Arundel, A and Constantelou, A, Conventional and experimental indicators of knowledge flows, Knowledge Flows in European Industry, Routledge, Caloghirou Y, Constantelou A, and Vonortas N (ed), Oxon, pp. 45 - 66. ISBN 0415327075 (2006) [Research Book Chapter]
Copyright Anthony Arundel and Anastasia Constantelou 2006.
Official URL: http://www.routledge.com/books/details/97804153270...
The last decade has seen an enormous increase in both policy and academic interest in the flows of knowledge between individuals, firms and institutions such as universities and government research labs and the role of such knowledge flows in innovation. The third edition of the Oslo Manual, for example, includes a separate chapter on the role of 'linkages' in innovation and how to measure linkages in innovation surveys. European policy at both the supra-national and national levels includes a diverse range of programmes to encourage knowledge flows, particularly between firms and the publicly-funded research infrastructure. This is based on a long-standing belief in a systematic failure of European firms to commercialize discoveries made by public universities and research institutes (European Commission [EC] 2001), although the causes of such a failure is the subject of a lively debate (Dosi et al. 2005).The policy interest in innovation-related knowledge flows requires indicators of both the production of knowledge and also the extent and magnitude of knowledge-based transactions. The indicators used in the innovation economics literature fall into three categories: input or resource indicators, including R&D expenditures; output indicators; and progress indicators (Grupp 1998). The input indicators account for every type of resource involved in the innovation process including financial, technological and human resources. Output indicators refer to all of the results (both tangible and intangible) from investment in innovation, and progress indicators refer to the economic effects of innovation at the micro- and macro-level (Grupp 1998: 142). Many of the widely-available input and output indicators are proxy measures of knowledge flows because they give evidence of communications among individuals, firms and institutions during the innovation process (Leydersdorff and Scharnhorst 2003), but only a few indicators directly count or measure knowledge flows.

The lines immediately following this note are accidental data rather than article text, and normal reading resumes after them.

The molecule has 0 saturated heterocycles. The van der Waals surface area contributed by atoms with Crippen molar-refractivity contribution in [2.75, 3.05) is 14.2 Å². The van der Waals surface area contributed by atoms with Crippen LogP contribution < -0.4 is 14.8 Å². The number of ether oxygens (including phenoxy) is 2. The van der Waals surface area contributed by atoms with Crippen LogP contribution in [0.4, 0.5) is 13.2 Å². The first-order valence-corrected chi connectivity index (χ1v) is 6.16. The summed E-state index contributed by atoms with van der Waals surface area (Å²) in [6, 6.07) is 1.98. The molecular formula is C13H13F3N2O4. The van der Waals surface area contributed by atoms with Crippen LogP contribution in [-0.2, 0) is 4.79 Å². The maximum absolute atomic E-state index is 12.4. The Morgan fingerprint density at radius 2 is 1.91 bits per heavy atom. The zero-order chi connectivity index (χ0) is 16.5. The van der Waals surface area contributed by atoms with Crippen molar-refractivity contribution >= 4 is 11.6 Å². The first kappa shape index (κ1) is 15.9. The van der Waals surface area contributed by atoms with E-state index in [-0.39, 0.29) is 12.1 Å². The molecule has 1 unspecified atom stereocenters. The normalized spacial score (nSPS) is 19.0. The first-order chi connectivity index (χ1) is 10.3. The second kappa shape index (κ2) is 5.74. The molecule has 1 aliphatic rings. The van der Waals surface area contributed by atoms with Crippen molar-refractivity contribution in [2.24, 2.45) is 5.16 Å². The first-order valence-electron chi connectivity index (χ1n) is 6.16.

|Item Type:||Research Book Chapter|
|Research Division:||Commerce, Management, Tourism and Services|
|Research Group:||Business and Management|
|Research Field:||Innovation and Technology Management|
|Objective Division:||Economic Framework|
|Objective Group:||Management and Productivity|
|Objective Field:||Technological and Organisational Innovation|
|Author:||Arundel, A (Professor Anthony Arundel)|
|Deposited By:||Australian Innovation Research Centre|
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